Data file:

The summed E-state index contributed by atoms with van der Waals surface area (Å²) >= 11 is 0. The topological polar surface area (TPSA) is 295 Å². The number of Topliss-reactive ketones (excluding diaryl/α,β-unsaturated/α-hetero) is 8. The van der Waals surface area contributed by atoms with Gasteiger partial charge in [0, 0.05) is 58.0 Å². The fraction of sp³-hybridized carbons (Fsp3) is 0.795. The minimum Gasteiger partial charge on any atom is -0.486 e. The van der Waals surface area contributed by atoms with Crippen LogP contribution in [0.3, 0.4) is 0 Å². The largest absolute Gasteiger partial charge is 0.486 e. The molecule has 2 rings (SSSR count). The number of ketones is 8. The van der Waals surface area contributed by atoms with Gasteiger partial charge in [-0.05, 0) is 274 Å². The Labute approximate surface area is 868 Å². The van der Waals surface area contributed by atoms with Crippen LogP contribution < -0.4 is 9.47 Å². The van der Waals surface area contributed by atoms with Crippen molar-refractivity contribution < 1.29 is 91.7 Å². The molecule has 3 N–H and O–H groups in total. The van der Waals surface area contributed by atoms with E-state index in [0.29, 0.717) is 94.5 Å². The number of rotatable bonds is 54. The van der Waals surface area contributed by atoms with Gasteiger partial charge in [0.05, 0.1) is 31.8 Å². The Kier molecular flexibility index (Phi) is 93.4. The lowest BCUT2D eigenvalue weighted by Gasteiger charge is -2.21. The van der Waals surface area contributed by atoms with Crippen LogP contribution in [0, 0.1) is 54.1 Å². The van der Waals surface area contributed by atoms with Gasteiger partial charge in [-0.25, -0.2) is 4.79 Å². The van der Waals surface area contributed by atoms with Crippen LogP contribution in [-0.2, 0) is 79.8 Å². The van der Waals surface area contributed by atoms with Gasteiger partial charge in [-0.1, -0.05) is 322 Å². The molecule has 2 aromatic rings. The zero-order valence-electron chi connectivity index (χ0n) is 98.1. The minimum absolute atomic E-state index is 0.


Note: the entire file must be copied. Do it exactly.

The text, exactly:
The summed E-state index contributed by atoms with van der Waals surface area (Å²) >= 11 is 0. The topological polar surface area (TPSA) is 295 Å². The number of Topliss-reactive ketones (excluding diaryl/α,β-unsaturated/α-hetero) is 8. The van der Waals surface area contributed by atoms with Gasteiger partial charge in [0, 0.05) is 58.0 Å². The fraction of sp³-hybridized carbons (Fsp3) is 0.795. The minimum Gasteiger partial charge on any atom is -0.486 e. The van der Waals surface area contributed by atoms with Crippen LogP contribution in [0.3, 0.4) is 0 Å². The largest absolute Gasteiger partial charge is 0.486 e. The molecule has 2 rings (SSSR count). The number of ketones is 8. The van der Waals surface area contributed by atoms with Gasteiger partial charge in [-0.05, 0) is 274 Å². The Labute approximate surface area is 868 Å². The van der Waals surface area contributed by atoms with Crippen LogP contribution < -0.4 is 9.47 Å². The van der Waals surface area contributed by atoms with Crippen molar-refractivity contribution < 1.29 is 91.7 Å². The molecule has 3 N–H and O–H groups in total. The van der Waals surface area contributed by atoms with E-state index in [0.29, 0.717) is 94.5 Å². The number of rotatable bonds is 54. The van der Waals surface area contributed by atoms with Gasteiger partial charge in [0.05, 0.1) is 31.8 Å². The Kier molecular flexibility index (Phi) is 93.4. The lowest BCUT2D eigenvalue weighted by Gasteiger charge is -2.21. The van der Waals surface area contributed by atoms with Crippen LogP contribution in [0, 0.1) is 54.1 Å². The van der Waals surface area contributed by atoms with Gasteiger partial charge in [-0.25, -0.2) is 4.79 Å². The van der Waals surface area contributed by atoms with Crippen LogP contribution in [-0.2, 0) is 79.8 Å². The van der Waals surface area contributed by atoms with Gasteiger partial charge in [-0.1, -0.05) is 322 Å². The molecule has 2 aromatic rings. The zero-order valence-electron chi connectivity index (χ0n) is 98.1. The minimum absolute atomic E-state index is 0.